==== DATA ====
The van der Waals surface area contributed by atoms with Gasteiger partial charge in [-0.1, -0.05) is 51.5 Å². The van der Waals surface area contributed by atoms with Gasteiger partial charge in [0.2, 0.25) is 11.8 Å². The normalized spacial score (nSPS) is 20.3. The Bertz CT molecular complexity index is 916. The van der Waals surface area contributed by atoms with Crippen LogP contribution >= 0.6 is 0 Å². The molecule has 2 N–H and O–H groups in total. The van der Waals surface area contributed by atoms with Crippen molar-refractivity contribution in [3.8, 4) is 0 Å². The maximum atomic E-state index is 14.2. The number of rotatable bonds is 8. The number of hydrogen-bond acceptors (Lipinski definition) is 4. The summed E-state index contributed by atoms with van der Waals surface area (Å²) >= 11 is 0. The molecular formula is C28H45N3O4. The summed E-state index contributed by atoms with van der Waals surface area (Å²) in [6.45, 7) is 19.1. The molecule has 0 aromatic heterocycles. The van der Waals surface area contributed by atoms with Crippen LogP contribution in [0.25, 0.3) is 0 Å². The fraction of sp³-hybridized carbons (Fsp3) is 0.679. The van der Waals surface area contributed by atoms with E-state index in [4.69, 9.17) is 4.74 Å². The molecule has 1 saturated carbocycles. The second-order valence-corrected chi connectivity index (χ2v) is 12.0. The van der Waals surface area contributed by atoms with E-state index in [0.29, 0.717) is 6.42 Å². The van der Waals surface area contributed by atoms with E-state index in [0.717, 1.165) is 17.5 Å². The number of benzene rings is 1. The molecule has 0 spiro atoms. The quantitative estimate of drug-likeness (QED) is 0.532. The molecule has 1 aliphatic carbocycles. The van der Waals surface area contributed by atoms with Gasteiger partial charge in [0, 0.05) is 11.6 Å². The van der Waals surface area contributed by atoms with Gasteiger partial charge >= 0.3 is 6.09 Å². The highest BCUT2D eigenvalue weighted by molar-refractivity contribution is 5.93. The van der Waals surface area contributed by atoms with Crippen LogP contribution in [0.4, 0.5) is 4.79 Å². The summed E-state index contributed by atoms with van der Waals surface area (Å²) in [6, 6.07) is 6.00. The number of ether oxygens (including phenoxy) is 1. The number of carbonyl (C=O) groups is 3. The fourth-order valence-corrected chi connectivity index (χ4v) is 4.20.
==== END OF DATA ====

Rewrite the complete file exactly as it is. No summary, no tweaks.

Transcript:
The van der Waals surface area contributed by atoms with Gasteiger partial charge in [-0.1, -0.05) is 51.5 Å². The van der Waals surface area contributed by atoms with Gasteiger partial charge in [0.2, 0.25) is 11.8 Å². The normalized spacial score (nSPS) is 20.3. The Bertz CT molecular complexity index is 916. The van der Waals surface area contributed by atoms with Crippen LogP contribution >= 0.6 is 0 Å². The molecule has 2 N–H and O–H groups in total. The van der Waals surface area contributed by atoms with Crippen molar-refractivity contribution in [3.8, 4) is 0 Å². The maximum atomic E-state index is 14.2. The number of rotatable bonds is 8. The number of hydrogen-bond acceptors (Lipinski definition) is 4. The summed E-state index contributed by atoms with van der Waals surface area (Å²) >= 11 is 0. The molecular formula is C28H45N3O4. The summed E-state index contributed by atoms with van der Waals surface area (Å²) in [6.45, 7) is 19.1. The molecule has 0 aromatic heterocycles. The van der Waals surface area contributed by atoms with Crippen LogP contribution in [0.25, 0.3) is 0 Å². The fraction of sp³-hybridized carbons (Fsp3) is 0.679. The van der Waals surface area contributed by atoms with E-state index in [4.69, 9.17) is 4.74 Å². The molecule has 1 saturated carbocycles. The second-order valence-corrected chi connectivity index (χ2v) is 12.0. The van der Waals surface area contributed by atoms with E-state index in [0.29, 0.717) is 6.42 Å². The van der Waals surface area contributed by atoms with E-state index in [0.717, 1.165) is 17.5 Å². The number of benzene rings is 1. The molecule has 0 spiro atoms. The quantitative estimate of drug-likeness (QED) is 0.532. The molecule has 1 aliphatic carbocycles. The van der Waals surface area contributed by atoms with Gasteiger partial charge in [0, 0.05) is 11.6 Å². The van der Waals surface area contributed by atoms with Gasteiger partial charge >= 0.3 is 6.09 Å². The highest BCUT2D eigenvalue weighted by molar-refractivity contribution is 5.93. The van der Waals surface area contributed by atoms with Crippen LogP contribution in [0.4, 0.5) is 4.79 Å². The summed E-state index contributed by atoms with van der Waals surface area (Å²) in [6, 6.07) is 6.00. The number of ether oxygens (including phenoxy) is 1. The number of carbonyl (C=O) groups is 3. The fourth-order valence-corrected chi connectivity index (χ4v) is 4.20.